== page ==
Currently no midterm is planned. A (comprehensive) final exam will be given during a time/date to be decided during the exam week. It will be mostly multiple choice, T/F, etc. questions with a few short answer and drawing problems. For the multiple choice and T/F part, your score will be the average of your own score and that of your group. I'll explain more about this in class.

10 point scale (90=A-, 80=B-, 70=C-, etc.) using the following weighting:

Students are responsible to monitoring their progress using the online gradebook. The table is sorted by the last 4 digits of each student's Drexel ID number. It is your responsibility to let me know (in a timely fashion) if I am missing any grades for you. I will NOT be using the gradebook in Mastering or Learn. This enhanced gradebook is provided in return for submission of course evaluations at the end of term.


Drexel's policies on Academic Integrity and Course Dropping apply to this course.

The nature of this course means that changes to its parameters may need to be made during the quarter. In the case of such events, students will be notified by the instructor through their official Drexel e-mail.

Student with disabilities requesting accommodations and services at Drexel University need to present a current accommodation verification letter (AVL) to faculty before accommodations can be made. AVL's are issued by the Office of Disability Services (ODS). For additional information, contact ODS at, 3201 Arch St., Street, Suite 210, Philadelphia, PA 19104, 215.895.1401 (V), or 215.895.2299 (TTY).

If you have read this far, please send the instructor an e-mail (prior to the first lecture) for one unit of extra credit. Please indicate that you are aware that you need both the book (7th Ed.) and acccess to Mastering Astronomy, that you should only follow the links above to get to Mastering Astronomy (then bookmark it), that the gradebook is at the link above and not in Mastring Astronomy or in Drexel Learn, and that I don't allow make-up quizzes or exams (and that it will be a fun and interesting course!).

Topics to be Covered

Week Subject Chapter(s) Reading Learning Outcomes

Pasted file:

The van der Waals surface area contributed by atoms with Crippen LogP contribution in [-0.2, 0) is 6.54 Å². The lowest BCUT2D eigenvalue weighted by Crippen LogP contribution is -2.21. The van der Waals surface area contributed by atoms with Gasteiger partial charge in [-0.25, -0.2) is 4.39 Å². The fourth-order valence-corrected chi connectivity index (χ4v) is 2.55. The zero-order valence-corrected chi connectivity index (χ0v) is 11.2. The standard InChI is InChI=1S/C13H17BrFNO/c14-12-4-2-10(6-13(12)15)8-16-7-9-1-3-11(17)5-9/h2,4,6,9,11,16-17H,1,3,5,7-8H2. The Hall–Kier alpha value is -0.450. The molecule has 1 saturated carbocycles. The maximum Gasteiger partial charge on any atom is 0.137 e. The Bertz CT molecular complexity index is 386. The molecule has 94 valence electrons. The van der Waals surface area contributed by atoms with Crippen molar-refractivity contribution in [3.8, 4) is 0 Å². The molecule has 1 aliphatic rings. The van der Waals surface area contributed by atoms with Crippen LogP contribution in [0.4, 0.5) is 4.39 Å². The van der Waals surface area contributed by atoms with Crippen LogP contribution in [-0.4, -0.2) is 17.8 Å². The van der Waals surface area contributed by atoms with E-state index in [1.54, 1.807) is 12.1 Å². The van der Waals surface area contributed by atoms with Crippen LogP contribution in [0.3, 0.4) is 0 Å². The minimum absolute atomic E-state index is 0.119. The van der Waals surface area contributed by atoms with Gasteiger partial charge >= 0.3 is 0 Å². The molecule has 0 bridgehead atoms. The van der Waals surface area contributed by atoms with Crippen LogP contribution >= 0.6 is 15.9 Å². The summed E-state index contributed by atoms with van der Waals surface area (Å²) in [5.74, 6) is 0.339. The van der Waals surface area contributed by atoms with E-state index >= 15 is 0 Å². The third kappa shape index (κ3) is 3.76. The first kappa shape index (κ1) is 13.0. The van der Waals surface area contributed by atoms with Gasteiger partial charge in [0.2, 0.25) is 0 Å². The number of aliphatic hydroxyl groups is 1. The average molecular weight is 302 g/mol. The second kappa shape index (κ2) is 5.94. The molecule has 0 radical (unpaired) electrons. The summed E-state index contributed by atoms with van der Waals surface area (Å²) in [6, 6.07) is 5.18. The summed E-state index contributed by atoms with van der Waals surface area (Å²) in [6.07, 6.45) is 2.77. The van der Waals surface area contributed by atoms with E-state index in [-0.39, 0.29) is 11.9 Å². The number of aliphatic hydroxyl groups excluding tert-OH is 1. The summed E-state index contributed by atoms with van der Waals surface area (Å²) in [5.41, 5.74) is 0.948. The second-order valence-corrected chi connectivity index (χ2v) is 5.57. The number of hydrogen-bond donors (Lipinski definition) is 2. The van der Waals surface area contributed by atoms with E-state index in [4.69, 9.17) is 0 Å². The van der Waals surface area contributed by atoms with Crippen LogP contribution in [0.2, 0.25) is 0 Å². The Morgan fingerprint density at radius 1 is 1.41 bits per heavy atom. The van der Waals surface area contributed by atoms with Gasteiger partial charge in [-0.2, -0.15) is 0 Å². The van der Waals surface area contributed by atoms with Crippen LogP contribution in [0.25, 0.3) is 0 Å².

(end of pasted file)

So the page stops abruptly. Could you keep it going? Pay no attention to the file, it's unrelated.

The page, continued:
1 Introduction & Constellations Chapter 0, Appendix 0.1,0.2,0.5, Appendix 2, S1-9 (18 pages) 0-L02, 0-L06
2 Earthly Phenomena:
Seasons, Lunar Phases, Eclipses, Tides
Chapter 0, Chapter 5 0.2, 0.3, 5.2 (13 pages) 0-L03, 0-L04, 5-L02
3 Gravity, Light, Cameras, Telescopes Chapters 2 & 3 2.3, 2.4a, 2.4c, 2.5a, 2.5b, 2.7 (~10 pages)
3.1-3.3, [3.4-3.5] (13+11 pages)
2-L01, 2-L02, 2-L07, 3-L01, 3-L02, 3-L03
4 Solar System Intro:
Killer Asteroids & Pluto's Exit
Chapters 4 & 8 4.1, 4.2, 8.5, 4.4 (24 pages) 4-L01, 4-L02, 4-L03, 4-L08, 4-L09, 8-L08
5 The Planets Chapters 5, 6, 7 & 8 6.1-6.6,6.8 (22 pages); 5.1,5.6-5.8 (10 pages)
7.1-7.4 (9 pages); 8.1, 8.4 (10 pages)
6-L01,L02,L03,L04,L05; 5-L01,L03,L08; 7-L01,L02,L03,L04; 8-L01,L05
6 Stars & Stellar Evolution
We are Stardust
Chapters 9, 10 & 12 9.1, 9.3, 9.4, 9.5a (12 pages); 10.3, 10.5 (6 pages)
12.1-3 (10 pages)
9-L01,L04,L05,L06; 10-L02,L03,L04,L05; 12-L01,L02,L03
7 Black Holes Chapters 12 & 13 12.4-5, 12.7 (9 pages)
13.1-2, 13.5-6,[13.7-8] (12+5 pages)
12-L04,L05,L06; 13-L01,L02,L05,L06
8 Galaxies
Ours and Others
Chapters 14 & 15 14.1-3, 14.5, 14.7 (16 pages)
15.1, 15.3 (9 pages)
9 Clusters, Quasars, and "Dark Matter" Chapters 15 & 16 15.2b, 16.5a, 16.5b, 16.3 (7 pages); 15.4, 16.4 (13 pages)
16.1, 16.5d (4 pages)
10 Cosmology
The Age of the Universe
Chapter 17 17.1-5,7 (20 pages) 17-L01,L02,L03,L04,L05,L07

Final Exam:
TBD; Please don't make summer travel plans yet!


Astronomy Picture of the Day
BAD Astronomy
How to Buy a Telescope
Hubble Space Telescope Images
Spitzer Space Telescope Images
Chandra X-ray Observatory Images

Observing Information

Drexel's Joseph R. Lynch Observatory (our 16 inch Meade telescope)
Heavens Above (for viewing satellites)
Sky & Telescope (the premier astronomy magazine)

Sky Charts
Spring Sky Chart
Summer Sky Chart
Fall/Winter Sky Chart
North Polar Sky Chart
South Polar Sky Chart
Northern Stars Planetarium Observing Resources

Philly-area Public Observing Nights

Note: These are weather dependent events and may be canceled in case of rain or significant cloud cover.

Last Modified: 25 March 2015